links for 2008-11-24

Martin Belam  by Martin Belam, 24 November 2008
  • I missed this somehow when it was published.
  • "The council says it is important for residents to be aware of what is being done in their name, though when I was a young reporter this was a function of the local newspaper. The council's magazine is just a self-servingly uncritical account of its activities produced at taxpayers' expense."
  • "While 54 per cent of people believe in God, 58 per cent believe in the supernatural. Researchers found women were more likely to believe in the supernatural than men, and were more likely to visit a medium. Nearly a quarter of the 3,000 questioned by researchers claimed they had an encounter with the paranormal. Some 37 per cent said aliens and ghosts were the basis of their belief system. The study, to mark the DVD release of X Files: I Want to Believe..." I bet they didn't ask how many people thought that movie was actually any good...
  • He admits he is over-stating the case for dramatic effect, but Michael has screenshots of people already forcing pr0n spam into the new Google feature that you can't switch off: "Google has a dominant lead in the search market, in some sectors it approaches near monopolistic levels. The fact that google is unchallenged by its closest rivals gives them some breathing room to have the bad combination of ego and recklessness, and have no fear of repercussions."
  • "According to government sources, Ofsted has now privately admitted this figure is 'misleading' and should have been explained or broken down. The figure of 282 is made up of all children who died while receiving any kind of local authority help - including terminally ill children receiving social care and accidental deaths of nursery age children."
  • "The popular press, with its sensationalising and sentimentalising of every distressing case, bears the heaviest responsibility for this ugly and atavistic culture of vigilantism. Its coverage of Baby Peter has been virtually pornographic in its lingering upon every horrific detail of the child's suffering. In portraying the adults involved as simplistic avatars of evil they have done little to explain, or give any sense of, what might actually have occured."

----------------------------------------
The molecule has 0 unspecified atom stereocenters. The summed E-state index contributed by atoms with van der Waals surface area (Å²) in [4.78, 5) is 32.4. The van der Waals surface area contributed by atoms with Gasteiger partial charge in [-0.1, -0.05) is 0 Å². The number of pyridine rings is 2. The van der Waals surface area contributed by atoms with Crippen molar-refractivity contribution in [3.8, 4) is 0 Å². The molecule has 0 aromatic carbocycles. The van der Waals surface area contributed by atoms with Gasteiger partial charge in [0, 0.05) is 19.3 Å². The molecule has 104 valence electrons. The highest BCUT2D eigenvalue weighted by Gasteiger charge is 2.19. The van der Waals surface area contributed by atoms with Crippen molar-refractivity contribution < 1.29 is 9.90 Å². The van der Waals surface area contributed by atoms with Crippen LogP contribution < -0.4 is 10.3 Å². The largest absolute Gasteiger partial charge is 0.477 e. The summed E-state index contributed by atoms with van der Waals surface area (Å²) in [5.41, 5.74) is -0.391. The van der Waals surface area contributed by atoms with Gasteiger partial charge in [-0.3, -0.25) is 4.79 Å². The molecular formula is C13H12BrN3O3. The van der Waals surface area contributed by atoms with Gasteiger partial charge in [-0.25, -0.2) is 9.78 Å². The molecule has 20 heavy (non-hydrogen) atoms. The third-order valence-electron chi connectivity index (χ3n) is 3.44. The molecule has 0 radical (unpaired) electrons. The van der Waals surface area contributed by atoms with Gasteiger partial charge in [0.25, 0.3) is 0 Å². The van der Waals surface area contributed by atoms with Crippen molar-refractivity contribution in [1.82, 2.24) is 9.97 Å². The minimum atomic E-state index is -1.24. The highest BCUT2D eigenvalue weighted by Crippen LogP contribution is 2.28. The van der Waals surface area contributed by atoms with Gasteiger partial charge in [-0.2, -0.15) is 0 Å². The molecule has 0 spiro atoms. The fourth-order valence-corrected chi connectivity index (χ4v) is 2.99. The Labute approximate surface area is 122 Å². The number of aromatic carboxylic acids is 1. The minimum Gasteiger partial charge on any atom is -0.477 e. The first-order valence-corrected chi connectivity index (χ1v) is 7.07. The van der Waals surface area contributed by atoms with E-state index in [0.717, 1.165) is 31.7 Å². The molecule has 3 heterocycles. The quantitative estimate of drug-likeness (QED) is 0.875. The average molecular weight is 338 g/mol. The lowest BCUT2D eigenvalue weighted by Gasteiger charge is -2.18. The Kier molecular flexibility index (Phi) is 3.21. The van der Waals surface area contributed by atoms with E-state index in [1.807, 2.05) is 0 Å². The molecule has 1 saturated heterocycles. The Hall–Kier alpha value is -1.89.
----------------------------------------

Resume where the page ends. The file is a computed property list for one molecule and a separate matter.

• "Just about the worst tax cut they could design is a VAT cut. It’s not fair on the poor. Essentials that make up most of the budgets of the lower paid are already VAT free. The biggest gains will be for those who buy expensive wines, flashy cars and use lots of petrol. Whilst any tax cut is better than none, too big a cut in the wrong tax is not going to solve anything". John Redwood's blog has featured some consistently well-argued peices about the economy over the last few weeks. Perhaps he fancies a stint as shadow chancellor?

1 Comment

Got to love Redwood trying to recast the most regressive tax we have as somehow working in favour of the poor.

As a proportion of income, normal people pay more than one pound in every ten they make to VAT. People buying "expensive wines, flashy cars and lots of petrol"? Not so much.

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